Saturday Single No. 29

Originally posted September 8, 2007

The RealPlayer was running on random this morning as I was thinking about the general topic of yesterday’s post – the urge felt by so many in the late 1960s and early 1970s to get out of the city. And as I was thinking as well about what the heck I was going to share today, the randomizer helped me out.

The solution came in a whirl of guitars and drums, followed by the twang of a sitar. Well, it could have been an instrument that sounded a lot like one, but given that the record I was listening to was from 1969, I’d bet on the real thing. And then a woman’s voice entered, her wordless vocal sounding somehow crystalline and rising above the accompaniment. And then she began the verse:

“The sky was blue and icy,
“And all around, there was no sound.
“It was, oh, so nice to be free from the city.”
“I left behind the thing called time;
“It used to be that it ran me.
“I felt the clean air cleanse my mind free from the city.”

And then comes a chorus, and all the while, underneath it all, the sitar winds its way through and around the vocals. It’s almost as if the record were a pastiche, a parody. But I doubt that it is. The song is an album track by the Poppy Family, the name under which Canadian musicians Terry and Susan Jacks recorded for a while in the late 1960s.

“Free From The City” came from the 1969 album Which Way You Goin’, Billy? The title track, another piece of froth not nearly so interesting as “Free From The City,” was a No. 2 hit in the U.S. during the spring of 1970. Later that year, “That’s Where I Went Wrong” reached No. 29 on the U.S. charts, and that was the last time the Poppy Family was heard from, as far as the charts go. (The couple got divorced, and in 1974, Terry Jacks earned for all time the top spot in my Hall of Dreck when his “Seasons In The Sun” topped the charts for three weeks. It still makes me shudder to think how that song intruded upon a perfectly lovely January evening with a sweet blonde Danish girl!)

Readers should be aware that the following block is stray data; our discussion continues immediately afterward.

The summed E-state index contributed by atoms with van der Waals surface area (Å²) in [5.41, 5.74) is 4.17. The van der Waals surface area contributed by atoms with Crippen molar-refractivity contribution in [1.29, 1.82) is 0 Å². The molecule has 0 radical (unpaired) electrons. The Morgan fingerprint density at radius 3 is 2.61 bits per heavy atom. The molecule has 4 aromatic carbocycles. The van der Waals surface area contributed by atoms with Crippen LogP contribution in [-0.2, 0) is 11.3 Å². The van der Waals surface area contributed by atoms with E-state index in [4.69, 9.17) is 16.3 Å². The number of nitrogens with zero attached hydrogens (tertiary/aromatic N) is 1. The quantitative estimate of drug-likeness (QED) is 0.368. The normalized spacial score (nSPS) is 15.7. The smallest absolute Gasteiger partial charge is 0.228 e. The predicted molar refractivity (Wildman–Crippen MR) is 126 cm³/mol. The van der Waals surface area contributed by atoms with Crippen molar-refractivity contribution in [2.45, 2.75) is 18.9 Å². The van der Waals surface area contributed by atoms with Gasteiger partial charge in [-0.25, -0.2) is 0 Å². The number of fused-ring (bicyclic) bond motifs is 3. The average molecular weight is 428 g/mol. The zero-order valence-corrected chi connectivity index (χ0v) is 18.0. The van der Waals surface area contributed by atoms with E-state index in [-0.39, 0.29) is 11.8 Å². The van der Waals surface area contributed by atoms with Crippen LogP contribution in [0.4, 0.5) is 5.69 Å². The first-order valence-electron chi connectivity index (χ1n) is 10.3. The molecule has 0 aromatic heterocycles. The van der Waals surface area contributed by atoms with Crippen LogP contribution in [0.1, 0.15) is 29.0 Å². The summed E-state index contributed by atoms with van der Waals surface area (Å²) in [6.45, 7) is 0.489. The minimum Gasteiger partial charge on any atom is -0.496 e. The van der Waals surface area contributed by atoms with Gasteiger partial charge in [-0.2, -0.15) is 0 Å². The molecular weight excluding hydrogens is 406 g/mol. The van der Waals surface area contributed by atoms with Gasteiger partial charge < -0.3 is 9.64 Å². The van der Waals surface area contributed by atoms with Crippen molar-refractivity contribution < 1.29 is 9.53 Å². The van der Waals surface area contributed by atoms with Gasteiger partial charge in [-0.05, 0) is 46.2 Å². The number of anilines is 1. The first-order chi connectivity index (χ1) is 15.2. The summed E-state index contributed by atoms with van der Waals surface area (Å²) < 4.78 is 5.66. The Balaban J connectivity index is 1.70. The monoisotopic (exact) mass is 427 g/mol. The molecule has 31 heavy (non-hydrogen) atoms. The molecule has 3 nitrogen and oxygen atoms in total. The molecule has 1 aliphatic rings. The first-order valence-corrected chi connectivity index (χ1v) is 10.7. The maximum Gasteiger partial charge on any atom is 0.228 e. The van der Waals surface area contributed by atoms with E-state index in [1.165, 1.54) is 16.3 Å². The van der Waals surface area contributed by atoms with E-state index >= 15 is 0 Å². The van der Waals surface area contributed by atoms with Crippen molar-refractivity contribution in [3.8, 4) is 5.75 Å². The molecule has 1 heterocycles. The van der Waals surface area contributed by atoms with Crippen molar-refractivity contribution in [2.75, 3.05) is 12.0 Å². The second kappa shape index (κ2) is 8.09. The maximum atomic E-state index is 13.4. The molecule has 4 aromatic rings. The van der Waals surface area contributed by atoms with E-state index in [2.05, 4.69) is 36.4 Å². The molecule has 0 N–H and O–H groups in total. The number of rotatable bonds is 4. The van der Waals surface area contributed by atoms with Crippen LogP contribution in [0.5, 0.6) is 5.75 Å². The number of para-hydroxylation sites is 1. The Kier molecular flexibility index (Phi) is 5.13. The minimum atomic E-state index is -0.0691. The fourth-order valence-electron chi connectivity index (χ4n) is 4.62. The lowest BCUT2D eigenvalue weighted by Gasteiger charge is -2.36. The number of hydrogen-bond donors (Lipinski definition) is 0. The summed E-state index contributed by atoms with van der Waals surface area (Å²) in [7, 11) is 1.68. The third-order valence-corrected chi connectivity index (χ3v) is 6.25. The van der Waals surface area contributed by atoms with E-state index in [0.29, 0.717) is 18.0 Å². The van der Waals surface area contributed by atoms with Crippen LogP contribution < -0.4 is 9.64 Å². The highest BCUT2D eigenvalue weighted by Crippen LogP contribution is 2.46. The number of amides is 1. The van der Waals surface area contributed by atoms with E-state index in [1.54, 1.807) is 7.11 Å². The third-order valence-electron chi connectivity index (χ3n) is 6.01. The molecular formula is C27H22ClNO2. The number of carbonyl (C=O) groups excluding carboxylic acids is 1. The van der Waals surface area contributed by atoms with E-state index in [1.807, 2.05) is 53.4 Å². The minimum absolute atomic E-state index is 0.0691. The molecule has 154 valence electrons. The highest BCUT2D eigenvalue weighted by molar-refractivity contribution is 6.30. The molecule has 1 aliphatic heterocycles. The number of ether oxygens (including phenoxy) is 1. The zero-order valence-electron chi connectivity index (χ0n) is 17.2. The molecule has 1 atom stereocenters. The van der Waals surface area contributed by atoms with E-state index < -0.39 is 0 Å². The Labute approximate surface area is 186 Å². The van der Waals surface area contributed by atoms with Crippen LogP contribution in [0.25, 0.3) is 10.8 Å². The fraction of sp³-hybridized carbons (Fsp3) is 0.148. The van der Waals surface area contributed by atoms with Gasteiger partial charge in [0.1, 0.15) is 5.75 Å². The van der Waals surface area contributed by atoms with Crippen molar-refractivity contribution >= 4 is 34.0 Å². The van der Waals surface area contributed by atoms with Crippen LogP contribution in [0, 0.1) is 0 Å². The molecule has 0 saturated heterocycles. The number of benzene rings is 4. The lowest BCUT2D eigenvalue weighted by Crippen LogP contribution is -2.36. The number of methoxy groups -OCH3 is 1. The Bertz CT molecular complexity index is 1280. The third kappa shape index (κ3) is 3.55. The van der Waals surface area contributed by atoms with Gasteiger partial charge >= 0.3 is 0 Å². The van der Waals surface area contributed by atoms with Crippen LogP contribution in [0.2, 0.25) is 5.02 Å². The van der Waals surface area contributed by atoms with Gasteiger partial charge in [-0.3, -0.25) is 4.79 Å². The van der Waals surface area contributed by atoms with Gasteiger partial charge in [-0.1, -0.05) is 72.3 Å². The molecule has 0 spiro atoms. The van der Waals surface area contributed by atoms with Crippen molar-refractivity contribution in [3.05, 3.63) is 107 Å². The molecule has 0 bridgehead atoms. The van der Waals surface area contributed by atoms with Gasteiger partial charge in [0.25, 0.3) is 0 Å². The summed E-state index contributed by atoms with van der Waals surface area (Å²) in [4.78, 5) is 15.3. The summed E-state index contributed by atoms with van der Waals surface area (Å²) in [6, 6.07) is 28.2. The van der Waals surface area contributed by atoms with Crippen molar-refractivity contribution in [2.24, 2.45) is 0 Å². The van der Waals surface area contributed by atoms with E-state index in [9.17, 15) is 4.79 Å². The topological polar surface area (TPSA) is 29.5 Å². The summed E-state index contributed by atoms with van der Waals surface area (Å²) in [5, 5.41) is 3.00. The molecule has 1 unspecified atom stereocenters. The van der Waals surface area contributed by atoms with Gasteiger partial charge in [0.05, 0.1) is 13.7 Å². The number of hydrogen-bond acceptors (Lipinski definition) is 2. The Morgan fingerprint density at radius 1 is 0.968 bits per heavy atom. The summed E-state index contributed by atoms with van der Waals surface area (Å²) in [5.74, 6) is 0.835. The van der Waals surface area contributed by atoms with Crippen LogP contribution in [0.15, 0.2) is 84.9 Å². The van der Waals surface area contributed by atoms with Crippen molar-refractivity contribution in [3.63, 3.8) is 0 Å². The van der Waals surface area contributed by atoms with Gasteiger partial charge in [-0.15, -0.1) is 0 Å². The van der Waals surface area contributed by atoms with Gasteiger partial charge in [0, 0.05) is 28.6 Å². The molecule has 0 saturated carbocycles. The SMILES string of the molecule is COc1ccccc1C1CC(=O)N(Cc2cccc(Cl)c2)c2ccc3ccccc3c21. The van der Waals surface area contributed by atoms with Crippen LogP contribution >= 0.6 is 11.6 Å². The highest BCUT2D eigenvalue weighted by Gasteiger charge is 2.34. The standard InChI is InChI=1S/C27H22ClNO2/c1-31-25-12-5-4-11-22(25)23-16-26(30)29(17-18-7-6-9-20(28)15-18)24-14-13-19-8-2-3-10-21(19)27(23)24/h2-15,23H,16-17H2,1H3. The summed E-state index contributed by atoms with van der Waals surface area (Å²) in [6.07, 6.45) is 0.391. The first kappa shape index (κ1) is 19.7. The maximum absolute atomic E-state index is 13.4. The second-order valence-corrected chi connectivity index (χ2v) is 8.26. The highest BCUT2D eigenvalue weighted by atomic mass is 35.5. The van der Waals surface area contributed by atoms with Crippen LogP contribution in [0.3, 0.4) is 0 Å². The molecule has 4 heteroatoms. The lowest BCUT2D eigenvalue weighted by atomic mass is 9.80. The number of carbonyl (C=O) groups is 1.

Anyway, as I listened this morning to “Free From The City,” I realized that this naïve little ditty was part of that romanticizing of the rural life that I touched on yesterday. From Canned Heat’s 1968 single “Going Up The Country” through Bob Dylan’s 1970 album New Morning to Crosby, Stills, Nash & Young’s version of “Woodstock” the same year, leaving the city behind was a common theme for a few years. Some good tunes came out of it, at least.

Do I include “Free From The City” in those good tunes? Well, I suppose not. But it does have a disingenuous charm to it, and musically, it is kind of fun, what with the sitar and all. But it’s not something you’re likely to hear on the oldies station, which in a way is too bad. It would be fun to hear it pop up between Argent and the Guess Who once in a while. So, just because it’s fun, the Poppy Family’s “Free From The City” is this week’s Saturday Single.

The Poppy Family – “Free From The City” [1969]



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